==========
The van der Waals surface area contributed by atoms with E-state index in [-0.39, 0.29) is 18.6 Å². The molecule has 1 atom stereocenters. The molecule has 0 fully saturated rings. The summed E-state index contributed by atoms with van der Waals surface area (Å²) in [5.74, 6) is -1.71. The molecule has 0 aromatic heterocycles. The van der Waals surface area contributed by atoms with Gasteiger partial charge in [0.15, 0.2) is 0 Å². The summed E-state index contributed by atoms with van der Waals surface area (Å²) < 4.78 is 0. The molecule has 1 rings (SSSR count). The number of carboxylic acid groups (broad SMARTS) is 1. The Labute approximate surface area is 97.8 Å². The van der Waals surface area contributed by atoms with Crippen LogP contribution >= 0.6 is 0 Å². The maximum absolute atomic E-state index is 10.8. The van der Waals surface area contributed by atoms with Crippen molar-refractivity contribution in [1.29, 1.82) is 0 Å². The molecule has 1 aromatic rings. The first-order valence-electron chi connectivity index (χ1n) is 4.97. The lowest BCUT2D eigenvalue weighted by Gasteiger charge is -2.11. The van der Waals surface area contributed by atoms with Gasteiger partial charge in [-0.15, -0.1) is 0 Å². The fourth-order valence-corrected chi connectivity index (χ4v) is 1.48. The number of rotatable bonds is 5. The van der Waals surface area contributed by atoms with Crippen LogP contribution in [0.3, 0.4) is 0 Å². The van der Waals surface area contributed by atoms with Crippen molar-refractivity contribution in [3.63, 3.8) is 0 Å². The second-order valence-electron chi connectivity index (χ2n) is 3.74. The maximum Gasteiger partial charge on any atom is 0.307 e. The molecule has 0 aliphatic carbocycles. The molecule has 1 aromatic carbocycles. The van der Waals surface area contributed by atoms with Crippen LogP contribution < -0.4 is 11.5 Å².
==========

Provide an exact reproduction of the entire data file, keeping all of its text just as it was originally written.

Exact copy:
The van der Waals surface area contributed by atoms with E-state index in [-0.39, 0.29) is 18.6 Å². The molecule has 1 atom stereocenters. The molecule has 0 fully saturated rings. The summed E-state index contributed by atoms with van der Waals surface area (Å²) in [5.74, 6) is -1.71. The molecule has 0 aromatic heterocycles. The van der Waals surface area contributed by atoms with Gasteiger partial charge in [0.15, 0.2) is 0 Å². The summed E-state index contributed by atoms with van der Waals surface area (Å²) < 4.78 is 0. The molecule has 1 rings (SSSR count). The number of carboxylic acid groups (broad SMARTS) is 1. The Labute approximate surface area is 97.8 Å². The van der Waals surface area contributed by atoms with Crippen LogP contribution >= 0.6 is 0 Å². The maximum absolute atomic E-state index is 10.8. The van der Waals surface area contributed by atoms with Crippen molar-refractivity contribution in [1.29, 1.82) is 0 Å². The molecule has 1 aromatic rings. The first-order valence-electron chi connectivity index (χ1n) is 4.97. The lowest BCUT2D eigenvalue weighted by Gasteiger charge is -2.11. The van der Waals surface area contributed by atoms with Gasteiger partial charge in [-0.15, -0.1) is 0 Å². The fourth-order valence-corrected chi connectivity index (χ4v) is 1.48. The number of rotatable bonds is 5. The van der Waals surface area contributed by atoms with Crippen LogP contribution in [0.3, 0.4) is 0 Å². The van der Waals surface area contributed by atoms with Crippen molar-refractivity contribution in [3.63, 3.8) is 0 Å². The second-order valence-electron chi connectivity index (χ2n) is 3.74. The maximum Gasteiger partial charge on any atom is 0.307 e. The molecule has 0 aliphatic carbocycles. The molecule has 1 aromatic carbocycles. The van der Waals surface area contributed by atoms with Crippen LogP contribution < -0.4 is 11.5 Å².